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Featured Advisor



Kim Butler
President

Partners for Prosperity, Inc.

City:Mt. Enterprise

State: TX



BIOGRAPHY:
I have 20+ years of handling alternative investments in cash, growth and income for clients nationwide.  I strive to help my clients with all things financial in every way possible over the phone and the web.  I own an alpaca farm which I enjoy working during my downtime.  I also enjoy gardening, writing and reading books.  I also train other advisors on Prosperity Economics.

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The Psychology of Saving: Increased Knowledge Leads to Bigger Nest Egg

Americans understand that they need to save for retirement, but psychological factors undermine logic

Americans know they need to save more for retirement, but psychological, sociological and economic factors prevent them from doing so.

Americans are less confident than ever that they will be able to afford a comfortable retirement, according to the Employee Benefit Research Institute. More than 25 percent of workers say they are “not at all confident” they will have enough money for retirement, and 29 percent say they have less than $1,000 in savings. More than half – 56 percent – say their savings and investments not including their primary home – are less than $25,000.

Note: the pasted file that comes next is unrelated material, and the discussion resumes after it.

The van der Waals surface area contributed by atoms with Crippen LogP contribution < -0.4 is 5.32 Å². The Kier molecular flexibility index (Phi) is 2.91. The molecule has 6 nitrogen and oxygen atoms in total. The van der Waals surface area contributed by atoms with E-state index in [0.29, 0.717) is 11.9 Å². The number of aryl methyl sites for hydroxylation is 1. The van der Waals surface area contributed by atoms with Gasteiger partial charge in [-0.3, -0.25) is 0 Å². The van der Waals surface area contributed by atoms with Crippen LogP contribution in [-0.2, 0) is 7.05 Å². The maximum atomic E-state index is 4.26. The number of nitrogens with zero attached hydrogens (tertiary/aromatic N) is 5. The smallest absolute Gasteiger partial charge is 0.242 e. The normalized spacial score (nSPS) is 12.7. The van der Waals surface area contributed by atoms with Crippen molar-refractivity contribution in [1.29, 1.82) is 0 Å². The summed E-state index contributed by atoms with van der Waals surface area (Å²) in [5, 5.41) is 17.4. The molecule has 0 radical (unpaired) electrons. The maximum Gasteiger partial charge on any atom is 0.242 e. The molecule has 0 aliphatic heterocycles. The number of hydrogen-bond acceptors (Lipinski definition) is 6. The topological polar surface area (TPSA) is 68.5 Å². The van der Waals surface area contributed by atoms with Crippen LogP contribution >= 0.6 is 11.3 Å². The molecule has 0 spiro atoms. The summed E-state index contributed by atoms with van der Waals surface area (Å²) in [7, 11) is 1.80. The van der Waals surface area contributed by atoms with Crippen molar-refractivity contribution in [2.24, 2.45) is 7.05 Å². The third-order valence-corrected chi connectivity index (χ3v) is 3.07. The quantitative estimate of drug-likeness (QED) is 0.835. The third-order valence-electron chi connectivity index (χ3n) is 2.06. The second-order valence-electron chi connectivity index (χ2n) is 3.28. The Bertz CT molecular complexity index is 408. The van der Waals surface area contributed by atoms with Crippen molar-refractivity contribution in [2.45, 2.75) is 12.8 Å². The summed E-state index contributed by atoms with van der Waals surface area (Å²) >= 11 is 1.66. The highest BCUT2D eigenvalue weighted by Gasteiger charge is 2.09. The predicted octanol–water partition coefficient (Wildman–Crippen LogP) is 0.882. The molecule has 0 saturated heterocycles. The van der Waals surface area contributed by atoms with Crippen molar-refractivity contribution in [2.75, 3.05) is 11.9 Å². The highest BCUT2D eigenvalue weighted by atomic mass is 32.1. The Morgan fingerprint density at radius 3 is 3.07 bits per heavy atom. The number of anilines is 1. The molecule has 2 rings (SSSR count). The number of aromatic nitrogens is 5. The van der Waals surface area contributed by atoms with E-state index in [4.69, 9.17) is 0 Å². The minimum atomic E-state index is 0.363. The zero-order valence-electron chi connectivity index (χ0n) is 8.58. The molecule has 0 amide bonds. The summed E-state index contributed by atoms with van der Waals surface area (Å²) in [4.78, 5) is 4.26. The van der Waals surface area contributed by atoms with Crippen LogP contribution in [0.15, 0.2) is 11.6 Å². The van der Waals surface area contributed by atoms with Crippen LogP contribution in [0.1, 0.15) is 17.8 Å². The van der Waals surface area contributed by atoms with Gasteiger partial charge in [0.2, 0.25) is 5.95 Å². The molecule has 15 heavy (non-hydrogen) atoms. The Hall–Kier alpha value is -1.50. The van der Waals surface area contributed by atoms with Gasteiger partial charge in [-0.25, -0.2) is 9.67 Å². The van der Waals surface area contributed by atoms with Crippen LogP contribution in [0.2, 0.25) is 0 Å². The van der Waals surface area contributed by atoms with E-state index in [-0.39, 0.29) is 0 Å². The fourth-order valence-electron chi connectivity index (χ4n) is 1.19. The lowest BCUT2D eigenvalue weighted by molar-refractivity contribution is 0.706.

“There is certainly a socialization process involved in savings, and one’s attitudes towards it,” said Teresa Neal, a University of Phoenix faculty member.

A number of factors play into an individual’s savings rate, particularly gender and level of financial knowledge, said Neal, noting that investors who feel confident in their financial knowledge are more likely to prepare for retirement.

“Enhance your financial knowledge,” she advises. “If one has developed savings habits and has learned how to spend and save wisely, those behavioral patterns are more likely to be enduring.

“There are gender differences, as well,” she said. “Men, in general, are more concerned with financial and practical matters, while women are more concerned with cultivating friendships.”

Psychological factors are further impacted by the Recession and slow recovery, said Neal, explaining that “currently, our economic condition is affecting traditional models of savings.”

The Recession has affected the financial attitudes and behaviors of most investors, from Main Street Americans to mega-millionaires, according to surveys conducted in December by Spectrem Group. The Recession has motivated investors to reduce their debt and increase their savings, but it has also forced some investors to take early withdrawals from their retirement accounts and delay their retirement.

More than 10 percent of mass affluent households – those with a net worth of $100,000 to $1 million (excluding primary residence) – took from retirement savings last year, Spectrem found. Ten percent have increased their debt and 5 percent have a member who has come out of retirement.